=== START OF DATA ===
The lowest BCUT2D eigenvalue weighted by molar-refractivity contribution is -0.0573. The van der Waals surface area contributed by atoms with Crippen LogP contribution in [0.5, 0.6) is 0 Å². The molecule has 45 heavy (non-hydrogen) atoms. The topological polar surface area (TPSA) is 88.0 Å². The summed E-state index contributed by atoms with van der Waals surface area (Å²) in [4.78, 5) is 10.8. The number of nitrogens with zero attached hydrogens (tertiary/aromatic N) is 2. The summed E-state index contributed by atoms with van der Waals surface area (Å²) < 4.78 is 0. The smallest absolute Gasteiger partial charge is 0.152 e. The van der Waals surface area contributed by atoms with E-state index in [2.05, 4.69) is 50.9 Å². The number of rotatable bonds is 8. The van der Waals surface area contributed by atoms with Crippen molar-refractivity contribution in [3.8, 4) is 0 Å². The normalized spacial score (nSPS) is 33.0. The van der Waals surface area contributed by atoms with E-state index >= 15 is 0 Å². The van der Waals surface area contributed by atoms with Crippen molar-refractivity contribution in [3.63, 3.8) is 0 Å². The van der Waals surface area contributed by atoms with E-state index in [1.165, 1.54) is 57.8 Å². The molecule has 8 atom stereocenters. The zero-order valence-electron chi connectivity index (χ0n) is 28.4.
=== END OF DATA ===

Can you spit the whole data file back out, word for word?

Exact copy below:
The lowest BCUT2D eigenvalue weighted by molar-refractivity contribution is -0.0573. The van der Waals surface area contributed by atoms with Crippen LogP contribution in [0.5, 0.6) is 0 Å². The molecule has 45 heavy (non-hydrogen) atoms. The topological polar surface area (TPSA) is 88.0 Å². The summed E-state index contributed by atoms with van der Waals surface area (Å²) in [4.78, 5) is 10.8. The number of nitrogens with zero attached hydrogens (tertiary/aromatic N) is 2. The summed E-state index contributed by atoms with van der Waals surface area (Å²) < 4.78 is 0. The smallest absolute Gasteiger partial charge is 0.152 e. The van der Waals surface area contributed by atoms with E-state index in [2.05, 4.69) is 50.9 Å². The number of rotatable bonds is 8. The van der Waals surface area contributed by atoms with Crippen molar-refractivity contribution in [3.8, 4) is 0 Å². The normalized spacial score (nSPS) is 33.0. The van der Waals surface area contributed by atoms with E-state index >= 15 is 0 Å². The van der Waals surface area contributed by atoms with Crippen molar-refractivity contribution in [3.63, 3.8) is 0 Å². The van der Waals surface area contributed by atoms with E-state index in [1.165, 1.54) is 57.8 Å². The molecule has 8 atom stereocenters. The zero-order valence-electron chi connectivity index (χ0n) is 28.4.